For more information about tax implications, please visit the Canada Revenue Agency (CRA) Web site at: www.cra.gc.ca or call your tax office at: 1-800-959-8281.

5. Where and when can I obtain information concerning my 2009 RRSP deduction limit?

Information about your RRSP deduction limit will be indicated on your 2008 Notice of Assessment that the Canada Revenue Agency will issue to you in 2009. You can also get information about your RRSP deduction limit online at www.cra.gc.ca/myaccount or by calling the income tax office at 1-800-959-8281.  As well, you can use the automated Tax Information Phone Service (TIPS) at 1-800-267-6999 available from mid-September to April 30.

6. How is my pension adjustment (PA) amount determined?

The amount is based on pensionable earnings for the previous calendar year. Amounts such as overtime are not pensionable and therefore not included in the determination of a PA.

7. Where can I get information about my Past Service Pension Adjustment (PSPA)?

Your pension plan administrator will calculate a PSPA amount for all pension plan members who will reach age 65 after 2007.  You will receive a T215 slip, Past Service Pension Adjustment (PSPA) Exempt from Certification, with your PSPA amount shown in Box 2.  If you want to know how your PSPA is calculated, contact your plan administrator.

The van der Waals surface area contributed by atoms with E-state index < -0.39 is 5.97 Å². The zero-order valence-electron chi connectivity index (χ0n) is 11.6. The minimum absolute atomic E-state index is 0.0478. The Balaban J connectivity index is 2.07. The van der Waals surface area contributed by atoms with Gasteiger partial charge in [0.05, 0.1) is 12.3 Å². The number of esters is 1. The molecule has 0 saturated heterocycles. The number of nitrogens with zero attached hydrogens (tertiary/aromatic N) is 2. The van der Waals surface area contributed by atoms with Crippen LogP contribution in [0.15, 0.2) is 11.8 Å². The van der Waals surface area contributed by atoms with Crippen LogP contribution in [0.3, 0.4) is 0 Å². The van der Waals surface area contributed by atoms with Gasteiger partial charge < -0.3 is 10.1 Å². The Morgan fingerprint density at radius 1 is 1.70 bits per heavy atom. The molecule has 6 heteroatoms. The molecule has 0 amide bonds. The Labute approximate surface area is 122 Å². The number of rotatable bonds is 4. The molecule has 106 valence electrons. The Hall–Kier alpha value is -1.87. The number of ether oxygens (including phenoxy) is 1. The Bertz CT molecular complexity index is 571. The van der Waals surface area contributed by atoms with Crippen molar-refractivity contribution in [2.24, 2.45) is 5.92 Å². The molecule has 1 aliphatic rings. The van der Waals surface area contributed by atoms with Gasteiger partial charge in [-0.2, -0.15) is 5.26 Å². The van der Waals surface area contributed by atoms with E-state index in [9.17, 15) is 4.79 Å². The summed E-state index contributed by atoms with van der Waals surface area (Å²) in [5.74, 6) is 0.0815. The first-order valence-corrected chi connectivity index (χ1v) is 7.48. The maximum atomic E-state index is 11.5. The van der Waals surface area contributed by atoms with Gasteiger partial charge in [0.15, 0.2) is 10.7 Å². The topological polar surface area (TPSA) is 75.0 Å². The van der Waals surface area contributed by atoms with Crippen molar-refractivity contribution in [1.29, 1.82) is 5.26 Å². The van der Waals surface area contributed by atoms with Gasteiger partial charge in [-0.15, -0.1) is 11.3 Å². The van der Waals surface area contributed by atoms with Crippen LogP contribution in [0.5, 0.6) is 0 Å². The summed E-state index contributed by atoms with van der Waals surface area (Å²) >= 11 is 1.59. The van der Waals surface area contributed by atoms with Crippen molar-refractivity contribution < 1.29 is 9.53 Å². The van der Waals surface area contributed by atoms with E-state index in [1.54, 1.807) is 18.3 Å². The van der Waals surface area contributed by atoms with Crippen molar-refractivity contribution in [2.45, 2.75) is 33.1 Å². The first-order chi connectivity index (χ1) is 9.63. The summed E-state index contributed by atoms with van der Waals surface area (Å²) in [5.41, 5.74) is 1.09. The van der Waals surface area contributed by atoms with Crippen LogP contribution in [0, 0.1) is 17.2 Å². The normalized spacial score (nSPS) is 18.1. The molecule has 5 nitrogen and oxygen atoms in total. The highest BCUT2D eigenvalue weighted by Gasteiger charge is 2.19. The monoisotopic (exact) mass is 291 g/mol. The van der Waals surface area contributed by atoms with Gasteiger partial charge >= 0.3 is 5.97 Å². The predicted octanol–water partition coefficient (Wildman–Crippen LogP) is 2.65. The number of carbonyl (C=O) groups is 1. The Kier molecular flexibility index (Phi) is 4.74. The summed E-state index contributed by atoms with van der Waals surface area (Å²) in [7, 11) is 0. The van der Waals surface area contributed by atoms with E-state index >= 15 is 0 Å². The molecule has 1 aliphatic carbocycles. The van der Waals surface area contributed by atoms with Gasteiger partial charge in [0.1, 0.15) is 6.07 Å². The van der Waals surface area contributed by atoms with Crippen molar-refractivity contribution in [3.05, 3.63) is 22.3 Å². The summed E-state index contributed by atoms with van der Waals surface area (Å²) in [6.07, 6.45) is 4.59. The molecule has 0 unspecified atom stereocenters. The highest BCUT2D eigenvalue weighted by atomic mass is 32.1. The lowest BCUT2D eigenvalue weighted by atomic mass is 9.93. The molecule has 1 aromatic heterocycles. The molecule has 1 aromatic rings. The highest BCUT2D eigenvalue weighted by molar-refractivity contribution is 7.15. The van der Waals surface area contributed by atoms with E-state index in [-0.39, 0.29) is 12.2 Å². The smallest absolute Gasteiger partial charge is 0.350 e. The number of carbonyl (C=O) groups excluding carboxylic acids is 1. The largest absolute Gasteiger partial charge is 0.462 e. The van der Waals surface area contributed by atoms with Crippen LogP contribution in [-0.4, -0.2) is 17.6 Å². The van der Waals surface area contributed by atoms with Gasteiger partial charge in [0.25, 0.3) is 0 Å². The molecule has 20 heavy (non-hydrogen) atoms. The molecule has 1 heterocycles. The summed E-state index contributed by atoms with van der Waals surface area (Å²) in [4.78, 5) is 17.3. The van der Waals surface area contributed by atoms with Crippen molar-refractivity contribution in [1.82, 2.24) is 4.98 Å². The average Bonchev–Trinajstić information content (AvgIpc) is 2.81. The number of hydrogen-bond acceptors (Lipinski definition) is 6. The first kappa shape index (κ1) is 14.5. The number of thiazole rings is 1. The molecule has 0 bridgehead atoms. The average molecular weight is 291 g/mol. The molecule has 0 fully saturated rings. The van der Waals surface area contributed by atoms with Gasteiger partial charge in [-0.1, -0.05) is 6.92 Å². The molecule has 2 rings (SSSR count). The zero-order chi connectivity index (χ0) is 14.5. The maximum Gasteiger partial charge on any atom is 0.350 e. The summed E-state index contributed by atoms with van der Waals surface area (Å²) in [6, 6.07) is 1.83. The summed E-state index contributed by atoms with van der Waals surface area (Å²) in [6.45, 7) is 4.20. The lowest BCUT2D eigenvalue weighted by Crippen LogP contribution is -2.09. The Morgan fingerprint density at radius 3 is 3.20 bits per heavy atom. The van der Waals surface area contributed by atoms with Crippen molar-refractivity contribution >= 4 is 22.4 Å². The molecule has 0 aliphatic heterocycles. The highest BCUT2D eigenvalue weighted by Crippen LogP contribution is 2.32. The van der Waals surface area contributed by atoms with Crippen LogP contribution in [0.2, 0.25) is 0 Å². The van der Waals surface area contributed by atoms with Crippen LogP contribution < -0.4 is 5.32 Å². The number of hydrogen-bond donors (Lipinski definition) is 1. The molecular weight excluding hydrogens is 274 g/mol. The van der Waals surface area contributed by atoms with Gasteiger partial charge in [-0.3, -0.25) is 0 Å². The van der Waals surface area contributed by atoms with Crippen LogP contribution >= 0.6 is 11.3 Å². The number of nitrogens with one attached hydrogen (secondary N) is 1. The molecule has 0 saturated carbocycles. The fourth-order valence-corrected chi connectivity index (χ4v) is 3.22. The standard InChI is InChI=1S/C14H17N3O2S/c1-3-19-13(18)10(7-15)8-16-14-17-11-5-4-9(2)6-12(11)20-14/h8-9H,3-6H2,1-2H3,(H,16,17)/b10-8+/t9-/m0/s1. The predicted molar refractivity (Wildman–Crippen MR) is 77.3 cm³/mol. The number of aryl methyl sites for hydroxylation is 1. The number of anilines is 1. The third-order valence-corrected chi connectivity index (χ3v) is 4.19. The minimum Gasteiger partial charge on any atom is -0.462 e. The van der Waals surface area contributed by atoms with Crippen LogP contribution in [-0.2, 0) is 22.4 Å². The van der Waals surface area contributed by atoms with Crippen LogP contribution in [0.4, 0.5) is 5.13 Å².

8. Will all plan members receive the T215 slip?

No. The following individuals will not receive a T215 slip:

  • you are reaching age 65 prior to 2008;
  • you are a new employee with less than six months of employment and you are not contributing to the plan;
  • your PSPA is less than $50; or
  • you have already had PA's reported at the maximum (high earnings) for all the applicable years (1990-2007).
9. Can you give me examples of the PSPA amount I can expect?

The PSPA amount will vary depending on your pensionable earnings and when you reach age 65. Because of the amendment to the coordination formula, the PAs reported since 1990 must be revised and the difference will be reported in 2008 as a Past Service Pension Adjustment (PSPA). The following examples will give you estimated PSPA amounts based on pensionable earnings from 1990 to 2007, the year in which you will reach age 65 and on the assumption that you contributed to the pension plan since 1990.

Estimated PSPA amounts (reduction to your RRSP contribution room)

NOTE:

  • The PSPA amount will be reported one time for the benefit improvement taking effect in 2008. This PSPA will reduce your RRSP deduction limit for 2009 and for subsequent years.
  • Your PSPA will not be greater than $4,469 and will be less if:
    • you have years where your pensionable earnings were less than the CPP/QPP yearly maximum earnings; or
    • there are years between 1990 and 2007 during which you were not accruing pensionable service at all or you were accruing pensionable service, but at a less than full-time rate; or
    • you have already received PAs at the maximum rate (high earnings) for certain years.
Current Pensionable earnings Age 65 in 2008 Age 65 in 2009 Age 65 in 2010 Age 65 in 2011 Age 65 in 2012 and after
$30,000 $729 $1458 $2187 $2916 $3645
$60,000 $894 $1788 $2682 $3575 $4469 (max.)
$90,000 $894 $1788 $2682 $3575 $4469 (max.)

For more information about tax implications,
please visit the Canada Revenue Agency  (CRA) Web site at: www.cra.gc.ca/ps-pension/
or call your tax office at: 1-800-959-8281